Talal Zaman Abbasi - Software Engineer
CEO Bit Technologies - Best Digital Marketing Specialist in Pakistan
Talal Zaman Abbasi - Software Engineer
CEO Bit Technologies - Best Digital Marketing Specialist in Pakistan

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Optional Chaining in JavaScript – Explained with Examples

February 13, 2024 Design
Optional Chaining in JavaScript – Explained with Examples

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JavaScript development often involves navigating through nested objects, which can be cumbersome and error-prone, especially when dealing with null or undefined values. Enter optional chaining—a game-changer in modern JavaScript syntax.

In this article, we’ll explore optional chaining through practical examples, demonstrating how it streamlines code and makes development more efficient.

You can get all the source code from here.

Table of Contents

What is Optional Chaining (?.)?

Optional chaining, introduced in ECMAScript 2020, is a feature that simplifies the process of accessing properties and methods of nested objects or arrays when intermediate properties may be null or undefined.

The optional chaining operator (?.) allows you to access properties or methods without the need for explicit null or undefined checks. If any intermediate property in the chain is null or undefined, the expression short-circuits, and the result is set to undefined.

In programming, “short-circuiting” refers to the behavior where the evaluation of an expression stops as soon as a null or undefined value is encountered along the chain of properties or methods being accessed. Instead of continuing to evaluate the expression, the result is immediately set to undefined, and any subsequent property or method access is skipped.

Now, let’s dive into practical examples to see how optional chaining works in real-world scenarios.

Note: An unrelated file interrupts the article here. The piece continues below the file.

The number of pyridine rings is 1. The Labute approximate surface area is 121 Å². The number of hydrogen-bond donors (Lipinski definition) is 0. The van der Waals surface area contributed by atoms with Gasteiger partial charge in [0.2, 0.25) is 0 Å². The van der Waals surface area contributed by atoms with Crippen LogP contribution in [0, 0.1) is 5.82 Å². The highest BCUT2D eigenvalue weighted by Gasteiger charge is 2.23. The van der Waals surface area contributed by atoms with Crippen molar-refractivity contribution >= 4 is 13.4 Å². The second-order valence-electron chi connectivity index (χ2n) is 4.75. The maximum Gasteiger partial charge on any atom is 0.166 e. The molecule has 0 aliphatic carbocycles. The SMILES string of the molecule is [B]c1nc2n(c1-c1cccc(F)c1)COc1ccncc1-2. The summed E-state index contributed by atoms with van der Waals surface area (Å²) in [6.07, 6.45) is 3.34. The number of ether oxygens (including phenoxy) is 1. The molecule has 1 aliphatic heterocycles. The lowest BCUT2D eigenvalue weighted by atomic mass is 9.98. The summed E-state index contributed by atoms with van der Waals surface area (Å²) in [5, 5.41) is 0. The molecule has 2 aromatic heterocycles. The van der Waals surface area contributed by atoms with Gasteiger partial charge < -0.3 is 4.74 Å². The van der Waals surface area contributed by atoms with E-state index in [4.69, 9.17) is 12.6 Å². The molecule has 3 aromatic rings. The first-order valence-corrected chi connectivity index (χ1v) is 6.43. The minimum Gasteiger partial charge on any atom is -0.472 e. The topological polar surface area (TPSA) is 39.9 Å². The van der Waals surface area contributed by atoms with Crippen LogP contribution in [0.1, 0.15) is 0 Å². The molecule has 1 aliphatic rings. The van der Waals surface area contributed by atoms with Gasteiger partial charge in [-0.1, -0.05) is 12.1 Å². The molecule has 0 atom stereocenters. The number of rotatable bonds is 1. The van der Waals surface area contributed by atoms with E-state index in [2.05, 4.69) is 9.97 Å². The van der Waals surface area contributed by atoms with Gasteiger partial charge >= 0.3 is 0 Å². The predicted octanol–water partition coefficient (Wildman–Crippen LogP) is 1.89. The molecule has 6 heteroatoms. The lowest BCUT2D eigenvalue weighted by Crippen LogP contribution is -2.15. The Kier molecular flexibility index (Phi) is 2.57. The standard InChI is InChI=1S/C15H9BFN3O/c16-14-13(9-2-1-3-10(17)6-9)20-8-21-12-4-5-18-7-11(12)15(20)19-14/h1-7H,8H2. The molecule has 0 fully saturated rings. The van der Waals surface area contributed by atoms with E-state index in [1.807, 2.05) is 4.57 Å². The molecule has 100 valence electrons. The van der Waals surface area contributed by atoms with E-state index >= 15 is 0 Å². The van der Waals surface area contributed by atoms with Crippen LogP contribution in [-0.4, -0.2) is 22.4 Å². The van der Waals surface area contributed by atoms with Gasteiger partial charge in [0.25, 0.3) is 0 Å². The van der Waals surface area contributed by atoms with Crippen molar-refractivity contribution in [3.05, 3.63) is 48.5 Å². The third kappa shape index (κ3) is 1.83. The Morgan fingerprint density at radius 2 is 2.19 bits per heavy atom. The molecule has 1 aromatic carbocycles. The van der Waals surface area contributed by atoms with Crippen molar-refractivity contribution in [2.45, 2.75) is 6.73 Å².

How to Access Nested Properties

In this example, we have a JavaScript object representing a user with nested address information.

const user = {
  name: "John",
  address: {
    city: "New York",
    zipcode: "10001"
  }
};

Traditional Approach

The traditional way to access the city property within the user’s address involves multiple checks to ensure that the properties exist and are not null or undefined.

let city;
if (user && user.address && user.address.city) {
  city = user.address.city;
} else {
  city = "Unknown";
}

console.log("Traditional Approach:", city); // Output: New York

This code checks if the user object exists, if it has an address property, and if the address property has a city property. If any of these conditions fail, the city variable is set to “Unknown”.

Optional Chaining Approach

With optional chaining, accessing the nested city property becomes much simpler:

const city = user?.address?.city || "Unknown";

console.log("Optional Chaining Approach:", city); // Output: New York

The ?. operator is used to access the city property of the user’s address. If any intermediate property (user or address) is null or undefined, the expression short-circuits, and the result is immediately set to “Unknown”.